Step 11: [Assembly] Body - Part 1

Getting the bits out:

Do the same as before. You'll need two equal parts.

Connecting the bits:

This is the time where things get complicated. 

1) Cut out one body pattern as is, no changes, just with the seam allowance.

2) Now you're going to do something unthinkable! Take the body pattern and cut it in half! Oh no! :) 
Now copy both halves onto the material, draw the seam allowance and cut the parts  out. These parts will form the diggle's back. You should end up with something like the picture.

3) Take the sewn tail and flip it inside out, so it's turned the way it will be in the end. There's no need to fill it with toy stuffing, since it's rather small and will look stuffed enough as it is. Fold the top part in half and place it between the two back parts (pink on the picture) so that the tail is turned to the inside, between the right sides of the fabric. (If you have trouble following this, there's a video in the second part of this step)

4) When you're done with that, align the two back parts and connect the middle arc parts. Follow the colours in the picture and you won't have a problem. Leave the outer edges for now.

Step 12: [Assembly] Body - Part 2

That was getting a bit overcrowded so I thought it best to split this part of the assembly into two sections. Let us continue!

5) Turn the arm and leg fins inside out and stuff them to the top edge, where you left them open.

6) Place the arms and legs on the one of the body slices. I highly recommend basting at this point because the sewing machine is going to have trouble getting through the arm and leg fins.
If you want your diggle to sit, place the legs a bit wider apart, so they're approximately aligned with the curve of the sides of the body. That way, they will lend support to the body so it doesn't tip over.

7) Put the second body slice over the bottom one and the arms and legs and sew everything shut, leaving only the neck open.

8) Turn the material inside out, so the right side shows and the arms and legs are outside.

9) The granulated stuffing is really optional. If you want your diggle to sit better, then use it. I filled a 200g jar with silica gel granules and used that. If you don't want to use granulated stuffing, then just proceed to the regular toy stuffing. The bottom will take quite a bit of material.

Step 13: [Assembly] Drill-bill

Getting the bits out:

1) Cut out the "drill bill whole" pattern

2) Copy it onto the light fabric, leave seam allowances, cut it out.

3) Cut out drill bill sections 1-4 and just keep them handy for now.

Connecting the bits:

1) Put a couple of pins along the edges of the drill bill (not the arc) so you'll know where these lines are on the right side. (the yellow lines in the picture)

2) Align the first section of the drill bill with the pins on the right side and copy the outer arc.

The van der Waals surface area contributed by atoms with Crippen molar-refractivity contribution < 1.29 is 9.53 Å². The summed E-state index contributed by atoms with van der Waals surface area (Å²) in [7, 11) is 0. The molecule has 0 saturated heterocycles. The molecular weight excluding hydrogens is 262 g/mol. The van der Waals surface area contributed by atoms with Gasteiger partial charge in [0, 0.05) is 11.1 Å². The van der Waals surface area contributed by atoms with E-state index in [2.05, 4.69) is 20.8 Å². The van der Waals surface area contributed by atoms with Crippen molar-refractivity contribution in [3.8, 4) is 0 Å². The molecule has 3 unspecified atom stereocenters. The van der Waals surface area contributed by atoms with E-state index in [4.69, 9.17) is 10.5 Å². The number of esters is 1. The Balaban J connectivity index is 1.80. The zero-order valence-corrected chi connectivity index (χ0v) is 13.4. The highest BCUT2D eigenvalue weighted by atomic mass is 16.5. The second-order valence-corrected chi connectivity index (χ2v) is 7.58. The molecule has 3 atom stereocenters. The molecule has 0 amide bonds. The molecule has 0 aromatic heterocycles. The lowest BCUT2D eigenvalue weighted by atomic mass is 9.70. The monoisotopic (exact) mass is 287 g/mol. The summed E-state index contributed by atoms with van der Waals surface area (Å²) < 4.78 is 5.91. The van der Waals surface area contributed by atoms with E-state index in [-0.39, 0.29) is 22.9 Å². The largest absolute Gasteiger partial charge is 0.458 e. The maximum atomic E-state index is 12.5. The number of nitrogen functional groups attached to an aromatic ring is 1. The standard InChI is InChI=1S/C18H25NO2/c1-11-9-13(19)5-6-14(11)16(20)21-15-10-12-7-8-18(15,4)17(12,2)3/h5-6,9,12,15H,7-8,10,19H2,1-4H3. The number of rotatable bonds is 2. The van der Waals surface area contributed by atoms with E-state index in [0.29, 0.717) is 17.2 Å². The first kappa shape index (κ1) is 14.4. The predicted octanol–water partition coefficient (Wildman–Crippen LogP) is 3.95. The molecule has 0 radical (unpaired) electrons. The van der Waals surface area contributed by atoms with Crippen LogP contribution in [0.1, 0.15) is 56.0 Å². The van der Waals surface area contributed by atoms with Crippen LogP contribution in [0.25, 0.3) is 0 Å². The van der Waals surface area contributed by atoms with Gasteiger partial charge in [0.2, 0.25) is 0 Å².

3) Align the second section with the first arc and the pins, and copy the outer arc.

4) Repeat this for sections 3 and 4 as well.

5) Now take your ribbon and fold it over the firs arc, pinning it down so it follows the curve. Once you get from one edge to the other, cut the ribbon. I would suggest doing one at a time, since I tried doing two and ended up pricking myself.

6) Repeat this for all the drawn arcs. You should end up with something resembling a rainbow.

7) Use the VVVVVVV like sewing program on your sewing machine to attach the ribbons permanently.

8) Once the ribbons are secure, flip the drill bill over, fold it in half and align the ends of the ribbons and sew the two edges together. When you flip this inside out, you should have a brand spankin' new drill-bill :)

9) It turned out later that my bill was just too darn big for the diggle's face,so I had to shrink it a little

Step 14: [Assembly] Don't Lose Your Head

Once the head is stuffed, you can proceed to attach it to the body. First off, though, you need to close it up. Unfortunately, all of this has to be done by hand.

1) Sew loosely around the bottom of the head, then pull the thread gently until it forms a little neck.

2) Place the head into the neck opening of the body. Since the body and legs are stuffed, the diggle can sit comfortably while you work :)

3) Using a hidden stitch start sewing the head onto the body. When you're almost all the way around, add some toy stuffing to make the head stand the way you want it to. If you want the head to hang, place a bit more stuffing ta the back, if you want it straight, place it around equally. When you're satisfied with the result, sew the remaining hole shut.

In case you don't know how to do a hidden stitch (or a slipstitch) here is an instructable on it.

Step 15: [Assembly] Here's Your Bill

Almost there, guys!

1)Place the bill on the face, between the eyes and secure it with sewing pins.

2) Again, you will have to use a hidden stitch almost all the way around.

3) Leave a small opening at the bottom so you can stuff the bill

4) Close it up!


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4 Discussions


8 weeks ago

This would work for a plush Plue from Fairy Tale!